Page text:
Astropolo is a creative new app with a space travel theme that allows children to help astronaut Polo travel from Earth to planet Tropy. Astropolo includes eight mini-games that children will find fun and unique. Adults will appreciate these activities for their educational benefits as they strengthen areas such as fine motor and problem-solving skills. Although these games are intuitive to play once understood, written directions will need to be read in order to be followed – be it by the user or an adult working alongside the child. A short video of the gameplay of each of these sections is also included that children can follow, even if they are not up to fully reading the description – a really nice touch that also may give a few hints on the best way to play these mini-games. –Amy Solomon
Other 148Apps Network Sites
There was a time the stylus was a sign of having arrived. Why? This was before smartphones, when Palm and WinMo battled to win the PDA market. True capacitive touchscreens as we know them were not on the scene yet, and a good stylus was more important than having fingers. Then, in 2007, a lot of that changed. As screens get bigger, brighter and more responsive, styli have made a comeback. As tablets and smartphone (and everything in between) become more comprehensive means of data entry, and creatives use digital tools to output thought, having tools that mimic traditional modes of data entry is especially invaluable. This is where tools like the TruGlide Pro Stylus are potentially worth their weight in gold. –Tre Lawrence
You’re device battery is probably not bad. Wait… hold the rocks for a hot second. I understand that y’all smart-device newbies think it’s bad, but trust me: power management has come a long way. There is still so much more that can be done, yes, but if the amount of OEM batteries I have carried over time is an indication of the progress we have made (three down to zero), I think we can gently tap ourselves on the back. It wasn’t too long ago that I foreswore devices with non-user serviceable batteries; my last two devices actually had/have sealed batteries. Go figure… having a device that lasts 24 hours on one charge might not be that futuristic after all. Still, being prepared is the name of today’s mobile game, and this is why external batteries seem to be the most talked about mobile accessories. Finding device-specific cases that double as external power sources is also an option, and the enCharge Power Jacket Case looks like the tool many a user could get used to… as a semi-permanent tool or ad-hoc solution. –Tre Lawrence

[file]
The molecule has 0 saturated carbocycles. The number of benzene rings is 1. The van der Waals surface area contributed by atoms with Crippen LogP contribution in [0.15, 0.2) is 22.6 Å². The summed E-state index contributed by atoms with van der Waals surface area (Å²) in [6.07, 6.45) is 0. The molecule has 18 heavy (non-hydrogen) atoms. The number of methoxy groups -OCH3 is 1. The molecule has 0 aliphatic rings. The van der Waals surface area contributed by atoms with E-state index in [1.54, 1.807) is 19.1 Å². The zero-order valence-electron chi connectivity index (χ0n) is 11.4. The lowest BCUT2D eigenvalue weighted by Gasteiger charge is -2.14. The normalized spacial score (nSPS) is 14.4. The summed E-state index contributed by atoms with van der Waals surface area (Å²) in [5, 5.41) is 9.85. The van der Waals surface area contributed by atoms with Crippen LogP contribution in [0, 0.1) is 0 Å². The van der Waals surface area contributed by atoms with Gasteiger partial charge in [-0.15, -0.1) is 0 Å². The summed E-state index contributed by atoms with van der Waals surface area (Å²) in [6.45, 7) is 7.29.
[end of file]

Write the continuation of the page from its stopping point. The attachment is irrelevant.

Will Empire Run be different enough to stand out from all the other endless runners out there? Endless runners need to pack some great content to be noticeable in the Google Play Store. Either that or they must have a great theme or graphical appeal to have a chance to be downloaded. Because there are lots of endless runners out there. Perhaps to much – but that is for another rainy day. The endless runner Empire Run is a game that does things right: it has a very nice graphical style and offers some nice gameplay tweaks, in its attempt not to be overlooked by the public. –Wesley Akkerman